Antibiotics (Sep 2021)
Antibiotic Use for Febrile Illness among Under-5 Children in Bangladesh: A Nationally Representative Sample Survey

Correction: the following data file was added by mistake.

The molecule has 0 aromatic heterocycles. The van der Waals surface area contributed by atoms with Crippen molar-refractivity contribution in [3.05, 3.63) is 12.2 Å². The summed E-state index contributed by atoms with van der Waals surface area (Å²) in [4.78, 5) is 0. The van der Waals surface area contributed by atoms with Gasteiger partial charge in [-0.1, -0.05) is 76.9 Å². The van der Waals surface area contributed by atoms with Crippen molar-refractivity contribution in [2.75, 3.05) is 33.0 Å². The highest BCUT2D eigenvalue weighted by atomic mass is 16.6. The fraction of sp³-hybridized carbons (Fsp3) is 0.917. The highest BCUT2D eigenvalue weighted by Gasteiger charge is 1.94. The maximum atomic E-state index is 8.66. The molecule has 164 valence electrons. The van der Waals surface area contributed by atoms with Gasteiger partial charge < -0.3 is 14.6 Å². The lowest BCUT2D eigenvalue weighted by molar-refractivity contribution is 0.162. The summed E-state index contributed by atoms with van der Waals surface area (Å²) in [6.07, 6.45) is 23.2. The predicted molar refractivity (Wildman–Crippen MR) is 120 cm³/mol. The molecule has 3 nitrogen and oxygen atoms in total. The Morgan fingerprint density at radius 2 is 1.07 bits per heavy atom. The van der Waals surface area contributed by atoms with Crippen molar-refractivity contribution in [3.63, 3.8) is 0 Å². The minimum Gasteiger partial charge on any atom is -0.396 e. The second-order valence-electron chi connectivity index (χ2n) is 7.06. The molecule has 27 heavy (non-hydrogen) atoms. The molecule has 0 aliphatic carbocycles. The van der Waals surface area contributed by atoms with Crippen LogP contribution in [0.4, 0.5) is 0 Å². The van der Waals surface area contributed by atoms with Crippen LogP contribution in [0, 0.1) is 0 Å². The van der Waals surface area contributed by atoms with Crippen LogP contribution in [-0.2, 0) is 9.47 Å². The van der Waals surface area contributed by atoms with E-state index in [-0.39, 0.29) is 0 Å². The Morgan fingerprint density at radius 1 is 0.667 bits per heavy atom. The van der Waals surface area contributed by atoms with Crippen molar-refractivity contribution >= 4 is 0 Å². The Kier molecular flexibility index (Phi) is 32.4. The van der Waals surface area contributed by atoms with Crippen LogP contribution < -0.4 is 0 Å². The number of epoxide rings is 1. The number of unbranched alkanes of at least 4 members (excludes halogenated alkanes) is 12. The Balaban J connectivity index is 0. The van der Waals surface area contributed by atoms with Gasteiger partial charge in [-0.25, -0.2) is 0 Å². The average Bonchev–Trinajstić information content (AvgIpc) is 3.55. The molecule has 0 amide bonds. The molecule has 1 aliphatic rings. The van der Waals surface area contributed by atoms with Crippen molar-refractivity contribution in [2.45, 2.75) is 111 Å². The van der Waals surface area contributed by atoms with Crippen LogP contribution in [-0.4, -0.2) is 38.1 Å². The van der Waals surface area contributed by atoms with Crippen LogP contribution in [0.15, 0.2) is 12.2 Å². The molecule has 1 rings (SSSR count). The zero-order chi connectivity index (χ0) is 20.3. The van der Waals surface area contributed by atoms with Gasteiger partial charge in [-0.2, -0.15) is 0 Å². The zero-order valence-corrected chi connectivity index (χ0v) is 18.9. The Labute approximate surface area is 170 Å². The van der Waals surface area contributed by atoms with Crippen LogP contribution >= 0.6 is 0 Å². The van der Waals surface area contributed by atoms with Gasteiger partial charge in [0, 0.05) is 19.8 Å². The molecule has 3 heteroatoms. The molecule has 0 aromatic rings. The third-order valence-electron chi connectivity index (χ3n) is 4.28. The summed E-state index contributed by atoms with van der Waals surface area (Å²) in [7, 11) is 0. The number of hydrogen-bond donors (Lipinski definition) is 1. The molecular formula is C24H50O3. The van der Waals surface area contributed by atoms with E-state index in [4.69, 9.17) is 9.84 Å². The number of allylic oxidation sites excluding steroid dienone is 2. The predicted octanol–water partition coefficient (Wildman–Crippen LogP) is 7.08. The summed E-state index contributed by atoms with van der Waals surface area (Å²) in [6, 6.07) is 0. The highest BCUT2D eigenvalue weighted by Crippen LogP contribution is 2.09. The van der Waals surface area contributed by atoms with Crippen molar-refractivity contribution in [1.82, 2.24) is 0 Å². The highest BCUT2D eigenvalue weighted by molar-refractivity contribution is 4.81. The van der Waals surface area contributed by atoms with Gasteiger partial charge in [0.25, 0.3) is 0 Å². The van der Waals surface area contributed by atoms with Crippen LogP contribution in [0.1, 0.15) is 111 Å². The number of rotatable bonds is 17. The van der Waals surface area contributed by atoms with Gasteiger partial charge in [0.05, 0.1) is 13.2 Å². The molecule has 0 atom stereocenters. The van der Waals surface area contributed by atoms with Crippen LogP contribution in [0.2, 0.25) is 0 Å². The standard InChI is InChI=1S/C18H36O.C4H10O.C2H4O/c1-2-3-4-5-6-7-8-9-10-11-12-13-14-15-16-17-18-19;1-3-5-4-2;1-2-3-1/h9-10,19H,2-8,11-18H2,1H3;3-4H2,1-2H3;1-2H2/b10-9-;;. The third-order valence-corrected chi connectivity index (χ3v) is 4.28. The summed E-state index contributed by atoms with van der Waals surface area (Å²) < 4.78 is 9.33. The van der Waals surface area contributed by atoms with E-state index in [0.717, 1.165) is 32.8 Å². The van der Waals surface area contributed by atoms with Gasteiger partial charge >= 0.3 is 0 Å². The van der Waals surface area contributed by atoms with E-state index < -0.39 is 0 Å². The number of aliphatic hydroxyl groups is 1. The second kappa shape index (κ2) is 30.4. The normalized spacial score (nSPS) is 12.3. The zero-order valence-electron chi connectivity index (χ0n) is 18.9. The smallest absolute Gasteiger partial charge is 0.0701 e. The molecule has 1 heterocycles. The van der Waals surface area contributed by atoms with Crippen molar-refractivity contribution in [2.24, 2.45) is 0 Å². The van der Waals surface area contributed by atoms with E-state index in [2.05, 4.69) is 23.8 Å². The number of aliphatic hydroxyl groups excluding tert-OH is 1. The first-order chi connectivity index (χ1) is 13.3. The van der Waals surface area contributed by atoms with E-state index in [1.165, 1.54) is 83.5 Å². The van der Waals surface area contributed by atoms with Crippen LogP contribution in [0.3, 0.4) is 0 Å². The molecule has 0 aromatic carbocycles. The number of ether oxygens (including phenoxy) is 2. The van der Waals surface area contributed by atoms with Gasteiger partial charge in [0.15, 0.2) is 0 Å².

Fever in children under five years of age is a common and predominantly self-limiting sign of illness. However, in low- and middle-income countries, antibiotics are frequently used in febrile children, although these children may not benefit from antibiotics. In this study, we explored the prevalence of, and factors associated with, antibiotic use in children under five years old with febrile illness in Bangladesh. We analysed data from the 2017–2018 Bangladesh Demographic and Health Survey to determine the prevalence of antibiotic use in children under five years of age with a febrile illness. We used a causal graph and performed a multivariable logistical regression to identify the factors associated with antibiotic use in children under five years old with febrile illness in Bangladesh. Of the 2784 children aged less than five years with fever included in our analysis, 478 (17%, 95% CI 15% to 19%) received antibiotics. Unqualified sources, including unqualified providers and pharmacies, contributed to 60% of antibiotic prescriptions in children with fever, followed by the private medical sector (29%) and the public sector (23%). The highest use of antibiotics was found in children under six months of age (25%). Children with parents who completed secondary or higher education were more likely to receive antibiotics (adjusted OR (aOR): 2.61 (95% CI 1.63 to 4.16)) than children whose parents did not complete primary education. Educational interventions promoting rational use of antibiotics and improved regulations governing over the counter purchase of antibiotics in Bangladesh may improve antibiotic dispensing practices.